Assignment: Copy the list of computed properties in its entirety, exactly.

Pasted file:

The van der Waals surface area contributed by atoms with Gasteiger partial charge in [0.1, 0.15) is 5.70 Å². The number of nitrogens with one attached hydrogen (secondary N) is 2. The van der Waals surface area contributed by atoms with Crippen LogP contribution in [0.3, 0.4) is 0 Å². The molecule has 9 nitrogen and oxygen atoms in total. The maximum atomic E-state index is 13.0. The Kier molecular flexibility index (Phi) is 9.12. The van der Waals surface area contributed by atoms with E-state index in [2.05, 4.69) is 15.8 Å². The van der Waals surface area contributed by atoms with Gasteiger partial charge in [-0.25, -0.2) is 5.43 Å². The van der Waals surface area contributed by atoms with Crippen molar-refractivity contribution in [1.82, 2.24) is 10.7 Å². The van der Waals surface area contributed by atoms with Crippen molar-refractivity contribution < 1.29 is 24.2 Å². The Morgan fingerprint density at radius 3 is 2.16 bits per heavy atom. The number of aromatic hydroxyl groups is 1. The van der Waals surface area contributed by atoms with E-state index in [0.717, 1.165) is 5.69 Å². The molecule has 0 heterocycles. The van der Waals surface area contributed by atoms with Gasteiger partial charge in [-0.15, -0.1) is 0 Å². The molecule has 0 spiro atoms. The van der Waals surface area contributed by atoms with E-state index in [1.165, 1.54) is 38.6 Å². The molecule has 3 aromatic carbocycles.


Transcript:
The van der Waals surface area contributed by atoms with Gasteiger partial charge in [0.1, 0.15) is 5.70 Å². The number of nitrogens with one attached hydrogen (secondary N) is 2. The van der Waals surface area contributed by atoms with Crippen LogP contribution in [0.3, 0.4) is 0 Å². The molecule has 9 nitrogen and oxygen atoms in total. The maximum atomic E-state index is 13.0. The Kier molecular flexibility index (Phi) is 9.12. The van der Waals surface area contributed by atoms with E-state index in [2.05, 4.69) is 15.8 Å². The van der Waals surface area contributed by atoms with Gasteiger partial charge in [-0.25, -0.2) is 5.43 Å². The van der Waals surface area contributed by atoms with Crippen molar-refractivity contribution in [1.82, 2.24) is 10.7 Å². The van der Waals surface area contributed by atoms with Crippen molar-refractivity contribution < 1.29 is 24.2 Å². The Morgan fingerprint density at radius 3 is 2.16 bits per heavy atom. The number of aromatic hydroxyl groups is 1. The van der Waals surface area contributed by atoms with E-state index in [0.717, 1.165) is 5.69 Å². The molecule has 0 heterocycles. The van der Waals surface area contributed by atoms with Gasteiger partial charge in [-0.15, -0.1) is 0 Å². The molecule has 0 spiro atoms. The van der Waals surface area contributed by atoms with E-state index in [1.165, 1.54) is 38.6 Å². The molecule has 3 aromatic carbocycles.